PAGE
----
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2007 04 17
A Tree Falls in the Junction

A week ago, the final connection between earth and sky in our corner of the Junction was severed when a crew from Weller Tree service arrived at the behest of the City to cut down the giant silver maple that stood at the corner of Gilmour and Vernon. With a practiced combination of care and efficiency, the crew from Weller spent half a day dismantling what had taken a century to grow. As the crew worked at the canopy, dendritic limbs spun and swayed in a final ballet before descending to earth.


According to Frazer's Golden Bough, trees are among the most appropriate subjects of worship. They are protectors, compasses, and containers of secrets and souls. Frazer writes,
If trees are animate, they are necessarily sensitive and the cutting of them down becomes a delicate surgical operation, which must be performed with as tender a regard as possible for the feelings of the sufferers, who otherwise may turn and rend the careless or bungling operator. When an oak is being felled, 'it gives a kind of shriekes or groanes, that may be heard a mile off, as if it were the genius of the oake lamenting.' The Ojebways 'very seldom cut down green or living trees, from the idea that it puts them to pain, and some of their medicine-men profess to have heard the wailing of trees under the axe.' Trees that bleed and utter cries of pain or indignation when they are hacked or burned occur very often in Chinese books, even in Standard Histories. Old peasants in some parts of Austria still believe that forest-trees are animate, and will not allow an incision to be made form the bark without special cause; they have heard from their fathers that the tree feels the cut not less than a wounded man his hurt. In felling a tree they beg its pardon. (from "The Worship of trees")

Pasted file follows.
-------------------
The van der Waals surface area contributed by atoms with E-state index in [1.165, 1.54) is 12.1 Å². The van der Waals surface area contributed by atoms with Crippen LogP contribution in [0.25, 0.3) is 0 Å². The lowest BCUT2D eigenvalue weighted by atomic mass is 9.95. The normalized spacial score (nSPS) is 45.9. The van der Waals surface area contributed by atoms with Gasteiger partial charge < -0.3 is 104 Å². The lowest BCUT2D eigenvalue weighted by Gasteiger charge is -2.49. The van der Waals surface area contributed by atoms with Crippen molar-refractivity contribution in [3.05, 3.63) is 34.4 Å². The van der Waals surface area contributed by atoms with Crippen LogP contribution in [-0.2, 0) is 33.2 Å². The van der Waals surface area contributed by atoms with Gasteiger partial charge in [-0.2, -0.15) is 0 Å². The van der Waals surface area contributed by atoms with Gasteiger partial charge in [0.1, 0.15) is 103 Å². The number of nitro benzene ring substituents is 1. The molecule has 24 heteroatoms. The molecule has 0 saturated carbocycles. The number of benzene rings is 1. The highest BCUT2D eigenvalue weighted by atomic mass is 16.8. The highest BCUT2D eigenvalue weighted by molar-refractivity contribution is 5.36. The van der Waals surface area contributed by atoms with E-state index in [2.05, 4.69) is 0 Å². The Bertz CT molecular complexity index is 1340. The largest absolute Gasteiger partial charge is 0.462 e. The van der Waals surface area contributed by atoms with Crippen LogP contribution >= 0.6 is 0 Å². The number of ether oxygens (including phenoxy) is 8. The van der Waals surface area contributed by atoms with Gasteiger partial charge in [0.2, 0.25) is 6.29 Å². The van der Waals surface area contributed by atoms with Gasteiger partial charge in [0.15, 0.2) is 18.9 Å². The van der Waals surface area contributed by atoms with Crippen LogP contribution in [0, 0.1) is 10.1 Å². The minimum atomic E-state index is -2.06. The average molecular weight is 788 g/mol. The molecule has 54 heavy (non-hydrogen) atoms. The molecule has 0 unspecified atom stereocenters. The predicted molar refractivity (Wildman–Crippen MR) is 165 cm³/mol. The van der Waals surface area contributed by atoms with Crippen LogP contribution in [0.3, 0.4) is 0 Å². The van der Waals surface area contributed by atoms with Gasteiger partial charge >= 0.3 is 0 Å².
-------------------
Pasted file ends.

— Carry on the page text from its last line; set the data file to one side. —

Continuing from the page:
The crew loaded the largest of limbs into the back of a flatbed truck, and fed smaller branches into the maw of a chipper that ground bark, heartwood and sap into fragments that, ideally, will be spread into protective skirts around newly planted trees elsewhere. Despite the destruction, there was a hypnotic quality in watching this work, the equipment large and loud enough to subdue even a hundred foot tree.


As the tree came down, large hollowed-out cross-sections appeared, confirming the tree's precarious condition. During the winter several of its branches had crashed down in high winds. But a large hollowed bowl in the tree's heart had housed squirrels and perhaps raccoons, and was big enough that even I was temped to crawl inside, to listen to the tree's deep dying voice. By afternoon only the roots remained, an incision reaching into the earth and a buried reflection of vanished branches.


As part of a program to maintain Toronto's urban forest, upon request The City of Toronto will plant a free tree on the road allowance fronting any residential property. Call 416-338-TREE for yours.
[email this story] Posted by Amy Lavender Harris on 04/17 at 10:01 AM

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